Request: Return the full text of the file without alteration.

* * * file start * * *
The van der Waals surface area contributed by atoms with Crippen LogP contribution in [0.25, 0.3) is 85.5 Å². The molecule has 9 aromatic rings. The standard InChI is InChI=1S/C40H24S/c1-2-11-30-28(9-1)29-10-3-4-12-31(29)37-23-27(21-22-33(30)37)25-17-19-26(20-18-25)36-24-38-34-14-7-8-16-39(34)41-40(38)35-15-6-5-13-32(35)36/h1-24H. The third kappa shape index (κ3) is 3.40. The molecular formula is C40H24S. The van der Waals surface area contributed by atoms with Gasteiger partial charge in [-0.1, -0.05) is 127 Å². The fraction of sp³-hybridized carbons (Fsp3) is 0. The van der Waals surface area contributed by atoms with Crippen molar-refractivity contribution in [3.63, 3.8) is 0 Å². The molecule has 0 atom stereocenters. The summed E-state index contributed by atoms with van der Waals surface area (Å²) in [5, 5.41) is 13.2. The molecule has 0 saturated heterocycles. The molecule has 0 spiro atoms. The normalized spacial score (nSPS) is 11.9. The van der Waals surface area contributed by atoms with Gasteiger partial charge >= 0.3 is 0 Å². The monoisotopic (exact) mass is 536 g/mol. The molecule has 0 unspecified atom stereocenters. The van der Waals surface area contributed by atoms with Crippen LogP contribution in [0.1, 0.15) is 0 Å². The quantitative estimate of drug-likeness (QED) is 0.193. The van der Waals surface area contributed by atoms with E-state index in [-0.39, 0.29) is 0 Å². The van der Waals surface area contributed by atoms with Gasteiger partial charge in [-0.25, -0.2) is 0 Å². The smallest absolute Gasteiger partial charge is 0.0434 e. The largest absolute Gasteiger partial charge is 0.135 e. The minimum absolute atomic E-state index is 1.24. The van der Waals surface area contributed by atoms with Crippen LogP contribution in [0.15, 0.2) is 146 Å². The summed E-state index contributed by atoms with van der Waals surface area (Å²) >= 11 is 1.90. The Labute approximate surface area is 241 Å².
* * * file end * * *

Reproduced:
The van der Waals surface area contributed by atoms with Crippen LogP contribution in [0.25, 0.3) is 85.5 Å². The molecule has 9 aromatic rings. The standard InChI is InChI=1S/C40H24S/c1-2-11-30-28(9-1)29-10-3-4-12-31(29)37-23-27(21-22-33(30)37)25-17-19-26(20-18-25)36-24-38-34-14-7-8-16-39(34)41-40(38)35-15-6-5-13-32(35)36/h1-24H. The third kappa shape index (κ3) is 3.40. The molecular formula is C40H24S. The van der Waals surface area contributed by atoms with Gasteiger partial charge in [-0.1, -0.05) is 127 Å². The fraction of sp³-hybridized carbons (Fsp3) is 0. The van der Waals surface area contributed by atoms with Crippen molar-refractivity contribution in [3.63, 3.8) is 0 Å². The molecule has 0 atom stereocenters. The summed E-state index contributed by atoms with van der Waals surface area (Å²) in [5, 5.41) is 13.2. The molecule has 0 saturated heterocycles. The molecule has 0 spiro atoms. The normalized spacial score (nSPS) is 11.9. The van der Waals surface area contributed by atoms with Gasteiger partial charge >= 0.3 is 0 Å². The monoisotopic (exact) mass is 536 g/mol. The molecule has 0 unspecified atom stereocenters. The van der Waals surface area contributed by atoms with Crippen LogP contribution in [0.1, 0.15) is 0 Å². The quantitative estimate of drug-likeness (QED) is 0.193. The van der Waals surface area contributed by atoms with E-state index in [-0.39, 0.29) is 0 Å². The van der Waals surface area contributed by atoms with Gasteiger partial charge in [-0.25, -0.2) is 0 Å². The smallest absolute Gasteiger partial charge is 0.0434 e. The largest absolute Gasteiger partial charge is 0.135 e. The minimum absolute atomic E-state index is 1.24. The van der Waals surface area contributed by atoms with Crippen LogP contribution in [0.15, 0.2) is 146 Å². The summed E-state index contributed by atoms with van der Waals surface area (Å²) >= 11 is 1.90. The Labute approximate surface area is 241 Å².